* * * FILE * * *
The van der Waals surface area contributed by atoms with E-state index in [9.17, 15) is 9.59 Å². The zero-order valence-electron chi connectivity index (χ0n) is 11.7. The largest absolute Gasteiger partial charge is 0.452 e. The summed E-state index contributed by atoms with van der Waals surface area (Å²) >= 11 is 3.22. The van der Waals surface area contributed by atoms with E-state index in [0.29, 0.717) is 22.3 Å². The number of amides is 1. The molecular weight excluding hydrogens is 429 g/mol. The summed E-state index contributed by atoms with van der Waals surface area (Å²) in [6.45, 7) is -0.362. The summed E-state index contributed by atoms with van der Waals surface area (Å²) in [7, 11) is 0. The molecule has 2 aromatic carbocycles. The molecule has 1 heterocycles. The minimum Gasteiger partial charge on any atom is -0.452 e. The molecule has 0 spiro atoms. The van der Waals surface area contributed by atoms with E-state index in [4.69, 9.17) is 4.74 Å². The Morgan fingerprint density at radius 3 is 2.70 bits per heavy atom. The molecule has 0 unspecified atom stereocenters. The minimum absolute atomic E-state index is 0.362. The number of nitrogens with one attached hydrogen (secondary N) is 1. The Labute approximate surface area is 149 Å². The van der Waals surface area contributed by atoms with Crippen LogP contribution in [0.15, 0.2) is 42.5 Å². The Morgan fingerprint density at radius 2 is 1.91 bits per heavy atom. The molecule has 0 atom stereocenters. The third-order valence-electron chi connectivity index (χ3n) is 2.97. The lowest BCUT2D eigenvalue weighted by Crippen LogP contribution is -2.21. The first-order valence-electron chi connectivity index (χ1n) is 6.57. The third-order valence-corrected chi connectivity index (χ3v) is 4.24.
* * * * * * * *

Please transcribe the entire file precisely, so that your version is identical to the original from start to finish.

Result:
The van der Waals surface area contributed by atoms with E-state index in [9.17, 15) is 9.59 Å². The zero-order valence-electron chi connectivity index (χ0n) is 11.7. The largest absolute Gasteiger partial charge is 0.452 e. The summed E-state index contributed by atoms with van der Waals surface area (Å²) >= 11 is 3.22. The van der Waals surface area contributed by atoms with E-state index in [0.29, 0.717) is 22.3 Å². The number of amides is 1. The molecular weight excluding hydrogens is 429 g/mol. The summed E-state index contributed by atoms with van der Waals surface area (Å²) in [6.45, 7) is -0.362. The summed E-state index contributed by atoms with van der Waals surface area (Å²) in [7, 11) is 0. The molecule has 2 aromatic carbocycles. The molecule has 1 heterocycles. The minimum Gasteiger partial charge on any atom is -0.452 e. The molecule has 0 spiro atoms. The van der Waals surface area contributed by atoms with E-state index in [4.69, 9.17) is 4.74 Å². The Morgan fingerprint density at radius 3 is 2.70 bits per heavy atom. The molecule has 0 unspecified atom stereocenters. The minimum absolute atomic E-state index is 0.362. The number of nitrogens with one attached hydrogen (secondary N) is 1. The Labute approximate surface area is 149 Å². The van der Waals surface area contributed by atoms with Crippen LogP contribution in [0.15, 0.2) is 42.5 Å². The Morgan fingerprint density at radius 2 is 1.91 bits per heavy atom. The molecule has 0 atom stereocenters. The third-order valence-electron chi connectivity index (χ3n) is 2.97. The lowest BCUT2D eigenvalue weighted by Crippen LogP contribution is -2.21. The first-order valence-electron chi connectivity index (χ1n) is 6.57. The third-order valence-corrected chi connectivity index (χ3v) is 4.24.